Submitted to: Soil & Tillage Research
Publication Type: Peer Reviewed Journal
Publication Acceptance Date: 6/24/2005
Publication Date: 5/12/2006
Citation: Frank, A.B., Liebig, M.A., Tanaka, D.L. 2006. Management effects on soil CO2 efflux in northern semiarid grassland and cropland. Soil Tillage Res. 89:78-85. Interpretive Summary: Preservation of soil carbon is important to maintain productivity of agricultural soils. Soil respiration is a process where soil carbon is lost to the atmosphere as carbon dioxide. Soil respiration is influenced by land use, management practices, and environmental conditions. We studied the effects of grazed grassland, continuous wheat, and wheat fallow-management on soil carbon dioxide emissions. Differences in soil emissions between the three treatments were due to differences in soil carbon and microbial biomass carbon. Total carbon emissions to the atmosphere from soil respiration averaged 1.0 kg C m-2 y-1 for the grassland, 0.7 kg C m-2 y-1 for the no-till continuous wheat, and 0.6 kg C m-2 y-1 for the wheat-fallow treatments. These results show that soil carbon content and land use plays a significant role in soil carbon emissions to the atmosphere.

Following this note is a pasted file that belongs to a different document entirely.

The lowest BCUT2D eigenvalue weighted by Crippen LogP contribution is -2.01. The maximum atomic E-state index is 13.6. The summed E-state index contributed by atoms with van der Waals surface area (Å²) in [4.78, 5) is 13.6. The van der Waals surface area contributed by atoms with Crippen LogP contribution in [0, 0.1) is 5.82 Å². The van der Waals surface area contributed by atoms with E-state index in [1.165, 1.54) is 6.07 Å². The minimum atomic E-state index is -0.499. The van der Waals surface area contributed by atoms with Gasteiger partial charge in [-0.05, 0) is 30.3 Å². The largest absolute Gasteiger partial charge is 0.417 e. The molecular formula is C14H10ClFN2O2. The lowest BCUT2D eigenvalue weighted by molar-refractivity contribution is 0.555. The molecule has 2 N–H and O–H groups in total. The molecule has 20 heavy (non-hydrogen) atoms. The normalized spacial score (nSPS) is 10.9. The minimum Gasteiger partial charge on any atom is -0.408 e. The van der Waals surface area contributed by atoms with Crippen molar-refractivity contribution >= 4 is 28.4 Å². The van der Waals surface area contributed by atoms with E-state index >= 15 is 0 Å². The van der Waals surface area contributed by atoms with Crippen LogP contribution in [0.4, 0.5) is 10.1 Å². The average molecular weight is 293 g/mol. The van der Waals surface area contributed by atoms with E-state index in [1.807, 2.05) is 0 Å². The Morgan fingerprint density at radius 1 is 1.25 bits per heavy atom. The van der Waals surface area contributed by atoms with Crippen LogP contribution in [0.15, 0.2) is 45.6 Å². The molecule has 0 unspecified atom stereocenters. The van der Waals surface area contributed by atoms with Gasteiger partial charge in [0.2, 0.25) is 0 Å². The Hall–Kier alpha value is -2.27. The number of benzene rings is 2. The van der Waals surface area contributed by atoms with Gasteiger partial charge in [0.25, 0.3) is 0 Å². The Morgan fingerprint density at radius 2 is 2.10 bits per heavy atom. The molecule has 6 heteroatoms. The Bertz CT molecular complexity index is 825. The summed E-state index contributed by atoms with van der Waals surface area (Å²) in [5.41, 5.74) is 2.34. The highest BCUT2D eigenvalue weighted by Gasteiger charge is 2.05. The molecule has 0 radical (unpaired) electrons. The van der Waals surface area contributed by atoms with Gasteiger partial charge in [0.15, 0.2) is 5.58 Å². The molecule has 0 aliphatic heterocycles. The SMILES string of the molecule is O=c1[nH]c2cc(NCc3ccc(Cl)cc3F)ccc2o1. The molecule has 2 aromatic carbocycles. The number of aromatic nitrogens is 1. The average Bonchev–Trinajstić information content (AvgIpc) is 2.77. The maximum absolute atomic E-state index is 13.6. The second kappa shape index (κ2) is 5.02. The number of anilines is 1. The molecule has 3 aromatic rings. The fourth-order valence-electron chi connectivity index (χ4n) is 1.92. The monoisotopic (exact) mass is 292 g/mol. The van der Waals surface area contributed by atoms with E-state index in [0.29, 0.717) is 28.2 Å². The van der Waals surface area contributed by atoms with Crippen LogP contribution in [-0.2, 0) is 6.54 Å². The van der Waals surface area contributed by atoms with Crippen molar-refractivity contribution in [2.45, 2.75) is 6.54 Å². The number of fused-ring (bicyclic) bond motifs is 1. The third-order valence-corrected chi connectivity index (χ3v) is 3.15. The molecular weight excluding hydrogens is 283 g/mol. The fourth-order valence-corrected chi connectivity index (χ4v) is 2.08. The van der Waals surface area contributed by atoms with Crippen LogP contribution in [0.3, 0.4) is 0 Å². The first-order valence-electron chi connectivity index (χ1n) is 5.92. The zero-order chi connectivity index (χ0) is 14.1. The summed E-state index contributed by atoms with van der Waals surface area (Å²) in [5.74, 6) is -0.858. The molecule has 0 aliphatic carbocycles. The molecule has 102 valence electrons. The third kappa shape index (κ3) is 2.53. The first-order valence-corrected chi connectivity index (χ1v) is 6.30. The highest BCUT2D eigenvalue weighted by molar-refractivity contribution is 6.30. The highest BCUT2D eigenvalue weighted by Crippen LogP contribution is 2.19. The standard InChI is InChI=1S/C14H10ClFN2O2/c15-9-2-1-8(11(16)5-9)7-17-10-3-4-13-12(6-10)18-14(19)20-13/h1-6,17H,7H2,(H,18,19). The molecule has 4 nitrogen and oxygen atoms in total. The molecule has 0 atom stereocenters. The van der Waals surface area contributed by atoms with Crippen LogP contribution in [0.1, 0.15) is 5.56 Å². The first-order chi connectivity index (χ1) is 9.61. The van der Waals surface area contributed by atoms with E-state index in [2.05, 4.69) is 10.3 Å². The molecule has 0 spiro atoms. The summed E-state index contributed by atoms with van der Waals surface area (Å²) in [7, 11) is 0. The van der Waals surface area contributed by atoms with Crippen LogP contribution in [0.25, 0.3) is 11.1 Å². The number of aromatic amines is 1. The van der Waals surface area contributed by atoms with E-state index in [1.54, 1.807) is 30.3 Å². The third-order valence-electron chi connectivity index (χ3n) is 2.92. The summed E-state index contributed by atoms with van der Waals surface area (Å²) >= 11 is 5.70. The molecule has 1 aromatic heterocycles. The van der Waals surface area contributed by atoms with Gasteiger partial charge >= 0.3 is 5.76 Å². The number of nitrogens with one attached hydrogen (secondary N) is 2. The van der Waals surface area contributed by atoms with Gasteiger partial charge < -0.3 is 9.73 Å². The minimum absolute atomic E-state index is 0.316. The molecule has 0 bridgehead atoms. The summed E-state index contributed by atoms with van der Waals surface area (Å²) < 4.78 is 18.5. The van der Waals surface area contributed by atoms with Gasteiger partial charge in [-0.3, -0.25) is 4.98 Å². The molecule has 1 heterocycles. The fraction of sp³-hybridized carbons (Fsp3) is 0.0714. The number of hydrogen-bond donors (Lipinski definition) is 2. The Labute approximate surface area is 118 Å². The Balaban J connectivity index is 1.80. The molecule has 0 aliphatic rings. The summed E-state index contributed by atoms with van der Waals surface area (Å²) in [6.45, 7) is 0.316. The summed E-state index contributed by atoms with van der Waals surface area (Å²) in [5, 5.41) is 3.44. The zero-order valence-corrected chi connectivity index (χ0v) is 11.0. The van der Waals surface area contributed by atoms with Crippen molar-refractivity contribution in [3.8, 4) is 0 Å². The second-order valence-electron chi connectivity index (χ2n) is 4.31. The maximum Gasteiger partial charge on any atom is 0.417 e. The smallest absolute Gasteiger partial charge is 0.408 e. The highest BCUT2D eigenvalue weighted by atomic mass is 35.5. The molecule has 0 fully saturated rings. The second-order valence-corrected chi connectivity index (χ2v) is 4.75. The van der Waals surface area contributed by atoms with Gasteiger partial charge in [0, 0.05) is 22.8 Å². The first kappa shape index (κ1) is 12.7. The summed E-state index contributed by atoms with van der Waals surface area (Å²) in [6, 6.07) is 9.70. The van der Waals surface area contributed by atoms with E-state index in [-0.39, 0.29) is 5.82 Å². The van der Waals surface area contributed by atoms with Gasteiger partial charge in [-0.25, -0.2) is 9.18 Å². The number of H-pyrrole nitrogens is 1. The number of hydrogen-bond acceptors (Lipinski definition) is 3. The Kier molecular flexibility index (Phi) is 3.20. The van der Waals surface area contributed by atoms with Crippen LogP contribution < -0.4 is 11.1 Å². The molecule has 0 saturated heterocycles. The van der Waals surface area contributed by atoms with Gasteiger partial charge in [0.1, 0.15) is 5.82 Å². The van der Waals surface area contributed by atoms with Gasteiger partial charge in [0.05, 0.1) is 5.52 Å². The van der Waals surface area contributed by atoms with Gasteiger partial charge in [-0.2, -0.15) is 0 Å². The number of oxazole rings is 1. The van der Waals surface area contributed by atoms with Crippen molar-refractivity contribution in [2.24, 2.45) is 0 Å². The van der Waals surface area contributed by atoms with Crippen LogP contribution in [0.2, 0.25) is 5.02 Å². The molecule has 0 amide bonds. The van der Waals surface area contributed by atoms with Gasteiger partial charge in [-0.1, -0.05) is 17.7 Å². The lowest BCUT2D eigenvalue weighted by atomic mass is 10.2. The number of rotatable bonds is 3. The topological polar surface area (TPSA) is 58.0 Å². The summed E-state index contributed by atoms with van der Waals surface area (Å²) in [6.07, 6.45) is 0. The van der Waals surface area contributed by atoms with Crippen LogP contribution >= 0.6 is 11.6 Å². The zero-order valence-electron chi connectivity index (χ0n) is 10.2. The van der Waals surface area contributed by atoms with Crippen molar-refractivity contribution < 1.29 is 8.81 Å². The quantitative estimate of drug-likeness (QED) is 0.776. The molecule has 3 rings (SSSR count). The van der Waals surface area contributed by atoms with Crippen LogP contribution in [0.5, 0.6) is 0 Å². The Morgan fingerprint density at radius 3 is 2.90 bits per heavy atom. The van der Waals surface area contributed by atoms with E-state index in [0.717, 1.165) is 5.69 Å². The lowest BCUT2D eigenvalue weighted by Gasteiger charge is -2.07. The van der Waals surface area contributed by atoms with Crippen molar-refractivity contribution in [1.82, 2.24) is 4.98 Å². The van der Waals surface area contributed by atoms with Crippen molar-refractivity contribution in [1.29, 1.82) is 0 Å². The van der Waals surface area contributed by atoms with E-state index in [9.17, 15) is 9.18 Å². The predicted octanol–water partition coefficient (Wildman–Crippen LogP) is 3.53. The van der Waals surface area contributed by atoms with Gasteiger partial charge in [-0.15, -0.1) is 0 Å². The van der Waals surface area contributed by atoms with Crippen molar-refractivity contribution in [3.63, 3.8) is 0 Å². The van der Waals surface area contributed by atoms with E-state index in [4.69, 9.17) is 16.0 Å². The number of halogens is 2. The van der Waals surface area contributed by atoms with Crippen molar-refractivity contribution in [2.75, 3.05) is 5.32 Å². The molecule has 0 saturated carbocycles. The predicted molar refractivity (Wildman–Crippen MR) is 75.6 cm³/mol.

Technical Abstract: Soil respiration is a process that is influenced by land use, management practices, and environmental conditions. We compared soil CO2 efflux from continuous no-till spring wheat, spring wheat-fallow under no-till, and a native mixed-grass prairie with grazing near Mandan, ND. A Werner-Sen-Chama soil complex (loamy, mixed, superactive, frigid shallow Entic Haplustoll; fine-silty, mixed, superactive, frigid Typic Haplustoll; fine-silty, mixed, superactive, frigid Typic Calciustoll) was present at the grassland site and a Wilton silt loam (fine-silty, mixed, superactive, frigid Pachic Haplustolls) at the cropping sites. Soil chambers were used to measure soil CO2 fluxes about every 21 days starting about 1 May 2001 through 1 April 2003. Soil organic carbon (SOC), microbial biomass carbon (MBC), soil water, soil temperature, and above and belowground plant biomass were measured. Root biomass of the surface 30-cm depth of the undisturbed grassland was significantly greater (12.3 Mg ha-1) than under continuous wheat (1.3 Mg ha-1) and wheat-fallow (0.3 Mg ha-1). Grassland SOC content of 84 Mg ha-1 to 30-cm soil depth was 21% greater than the continuous wheat and 29% greater that the wheat-fallow. The MBC of the grassland was 2.2 Mg ha-1, or 3.6 times greater than for continuous wheat and 7.2 times greater than for the wheat-fallow treatments. Soil CO2 effluxes for the grassland averaged 10.1 g CO2 m-2 d-1, compared to 6.9 g CO2 m-2 d-1 for the wheat fallow and 6.0 g CO2 m-2 d-1 for the continuous wheat treatments. The differences in soil effluxes between the three treatments can be attributed to differences in SOC and MBC. Total C efflux to the atmosphere from soil respiration averaged 1.0 kg C m-2 y-1 for the grassland, 0.7 kg C m-2 y-1 for the no-till continuous wheat, and 0.6 kg C m-2 y-1 for the wheat-fallow treatments. The SOC and MBC of the grassland compared to the cropping sites in this study clearly suggest that land use plays a significant role in soil C efflux from respiration.